LAW AND NATIONAL SECURITY

New Treasury Department framework aims to boost sanctions compliance

Treasury Department official Andrea Gacki discussed the details of a new framework that outlines how U.S. and non-U.S. companies should ensure compliance with economic and trade sanctions at a June 13 breakfast meeting of the ABA Standing Committee on Law and National Security. 

Andrea Gacki, director of the Office of Foreign Assets Control, speaks at an ABA Standing Committee on Law and National Security breakfast.

Andrea Gacki, director of the Office of Foreign Assets Control, speaks at an ABA Standing Committee on Law and National Security breakfast.

The document, “A Framework for OFAC Compliance Commitments,” encourages  companies that conduct business in or with the United States to develop and routinely update a program to comply with U.S. economic and trade sanctions.

 “A well-thought out sanctions compliance program can save a company millions in fines and fees,” said Gacki, director of the Treasury Department’s Office of Foreign Assets Control (OFAC).  “Our compliance framework shows the types of objectives we’re looking for.”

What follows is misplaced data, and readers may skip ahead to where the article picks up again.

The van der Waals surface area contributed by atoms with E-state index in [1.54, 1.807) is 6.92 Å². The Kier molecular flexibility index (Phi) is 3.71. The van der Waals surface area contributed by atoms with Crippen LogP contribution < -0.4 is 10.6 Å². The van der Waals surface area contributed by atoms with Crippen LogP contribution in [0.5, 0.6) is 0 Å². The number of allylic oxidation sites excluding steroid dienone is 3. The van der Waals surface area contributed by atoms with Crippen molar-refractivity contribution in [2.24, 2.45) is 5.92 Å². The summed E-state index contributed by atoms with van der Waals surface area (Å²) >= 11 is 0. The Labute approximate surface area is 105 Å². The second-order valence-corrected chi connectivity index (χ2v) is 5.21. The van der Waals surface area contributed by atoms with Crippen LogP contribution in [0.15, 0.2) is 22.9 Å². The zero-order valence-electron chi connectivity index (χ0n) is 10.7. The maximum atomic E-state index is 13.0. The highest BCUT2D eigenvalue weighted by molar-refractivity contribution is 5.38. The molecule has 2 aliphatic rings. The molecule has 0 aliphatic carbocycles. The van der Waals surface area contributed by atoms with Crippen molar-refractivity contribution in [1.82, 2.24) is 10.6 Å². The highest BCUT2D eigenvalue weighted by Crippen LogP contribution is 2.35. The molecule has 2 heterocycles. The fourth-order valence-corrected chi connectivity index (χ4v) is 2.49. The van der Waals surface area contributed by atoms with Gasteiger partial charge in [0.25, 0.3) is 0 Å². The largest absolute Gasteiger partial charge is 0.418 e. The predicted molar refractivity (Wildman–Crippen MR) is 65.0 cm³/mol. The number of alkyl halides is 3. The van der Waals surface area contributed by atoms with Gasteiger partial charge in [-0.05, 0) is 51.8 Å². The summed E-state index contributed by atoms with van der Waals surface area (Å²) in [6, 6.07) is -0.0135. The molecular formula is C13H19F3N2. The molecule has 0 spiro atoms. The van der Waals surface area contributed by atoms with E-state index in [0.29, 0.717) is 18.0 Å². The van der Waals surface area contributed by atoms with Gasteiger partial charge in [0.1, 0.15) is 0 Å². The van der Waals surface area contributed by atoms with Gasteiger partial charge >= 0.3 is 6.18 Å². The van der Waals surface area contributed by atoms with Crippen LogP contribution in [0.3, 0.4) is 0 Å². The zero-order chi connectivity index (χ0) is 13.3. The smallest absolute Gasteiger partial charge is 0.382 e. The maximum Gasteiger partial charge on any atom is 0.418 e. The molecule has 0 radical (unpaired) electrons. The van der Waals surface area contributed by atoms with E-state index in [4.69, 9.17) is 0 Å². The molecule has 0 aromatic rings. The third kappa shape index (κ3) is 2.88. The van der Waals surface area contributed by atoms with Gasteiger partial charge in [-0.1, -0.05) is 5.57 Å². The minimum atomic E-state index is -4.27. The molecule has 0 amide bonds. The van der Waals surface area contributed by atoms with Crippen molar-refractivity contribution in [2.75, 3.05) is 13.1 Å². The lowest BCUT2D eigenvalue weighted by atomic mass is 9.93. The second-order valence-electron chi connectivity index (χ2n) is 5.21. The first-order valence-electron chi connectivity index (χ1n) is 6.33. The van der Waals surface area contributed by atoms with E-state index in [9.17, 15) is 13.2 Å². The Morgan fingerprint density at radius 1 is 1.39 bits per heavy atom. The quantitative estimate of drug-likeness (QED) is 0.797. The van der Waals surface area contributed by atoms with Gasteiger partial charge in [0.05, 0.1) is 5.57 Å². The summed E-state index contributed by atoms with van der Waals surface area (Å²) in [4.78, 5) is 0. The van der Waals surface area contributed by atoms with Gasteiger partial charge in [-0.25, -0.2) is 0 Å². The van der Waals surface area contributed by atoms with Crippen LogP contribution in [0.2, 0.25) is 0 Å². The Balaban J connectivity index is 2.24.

The guidelines are part of Treasury Department efforts to more clearly outline its compliance expectations “across the board,” Gacki said, adding that a strong compliance program will go a long way in the event of an OFAC enforcement action.

Most U.S. and non-U.S. companies that engage in international trade have practices that fall short of the elements described in the framework. Gacki suggested these companies should study the framework to determine whether to update or enhance their programs.

OFAC has settled several actions recently that underscore its focus on compliance programs that follow the new framework, issuing 12 enforcement actions and settlement agreements totaling over $10 million in penalties against entities including engineering, manufacturing, shipping and software industries. OFAC has traditionally focused its enforcement efforts on financial institutions. OFAC’s focus beyond financial institutions makes it apparent that sanctions enforcement now extends to all players in the global economy.

Gacki pointed out OFAC’s March 2019 settlement with the Stanley Black & Decker company, noting that even though the company conducted pre-acquisition due diligence and training upon closing, OFAC still criticized the company for failing “to take appropriate steps to audit, monitor, and verify newly acquired subsidiaries and affiliates for OFAC compliance.”

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